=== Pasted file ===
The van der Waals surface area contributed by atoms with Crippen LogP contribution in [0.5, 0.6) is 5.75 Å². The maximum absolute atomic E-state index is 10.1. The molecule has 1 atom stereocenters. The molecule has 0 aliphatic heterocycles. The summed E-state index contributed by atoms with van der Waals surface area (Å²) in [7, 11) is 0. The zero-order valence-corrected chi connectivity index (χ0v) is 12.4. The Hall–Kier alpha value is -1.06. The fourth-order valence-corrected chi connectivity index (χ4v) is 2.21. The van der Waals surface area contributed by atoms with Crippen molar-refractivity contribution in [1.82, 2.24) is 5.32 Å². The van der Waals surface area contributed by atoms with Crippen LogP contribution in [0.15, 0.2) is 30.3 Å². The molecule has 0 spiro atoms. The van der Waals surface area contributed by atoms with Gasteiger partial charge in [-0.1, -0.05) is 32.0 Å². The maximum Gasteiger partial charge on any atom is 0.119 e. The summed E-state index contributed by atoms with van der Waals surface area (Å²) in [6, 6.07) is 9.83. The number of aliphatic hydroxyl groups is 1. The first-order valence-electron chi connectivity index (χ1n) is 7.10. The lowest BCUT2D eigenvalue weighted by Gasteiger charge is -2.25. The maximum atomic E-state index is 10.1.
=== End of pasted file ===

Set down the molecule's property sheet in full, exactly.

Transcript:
The van der Waals surface area contributed by atoms with Crippen LogP contribution in [0.5, 0.6) is 5.75 Å². The maximum absolute atomic E-state index is 10.1. The molecule has 1 atom stereocenters. The molecule has 0 aliphatic heterocycles. The summed E-state index contributed by atoms with van der Waals surface area (Å²) in [7, 11) is 0. The zero-order valence-corrected chi connectivity index (χ0v) is 12.4. The Hall–Kier alpha value is -1.06. The fourth-order valence-corrected chi connectivity index (χ4v) is 2.21. The van der Waals surface area contributed by atoms with Crippen molar-refractivity contribution in [1.82, 2.24) is 5.32 Å². The van der Waals surface area contributed by atoms with Crippen LogP contribution in [0.15, 0.2) is 30.3 Å². The molecule has 0 spiro atoms. The van der Waals surface area contributed by atoms with Gasteiger partial charge in [-0.1, -0.05) is 32.0 Å². The maximum Gasteiger partial charge on any atom is 0.119 e. The summed E-state index contributed by atoms with van der Waals surface area (Å²) in [6, 6.07) is 9.83. The number of aliphatic hydroxyl groups is 1. The first-order valence-electron chi connectivity index (χ1n) is 7.10. The lowest BCUT2D eigenvalue weighted by Gasteiger charge is -2.25. The maximum atomic E-state index is 10.1.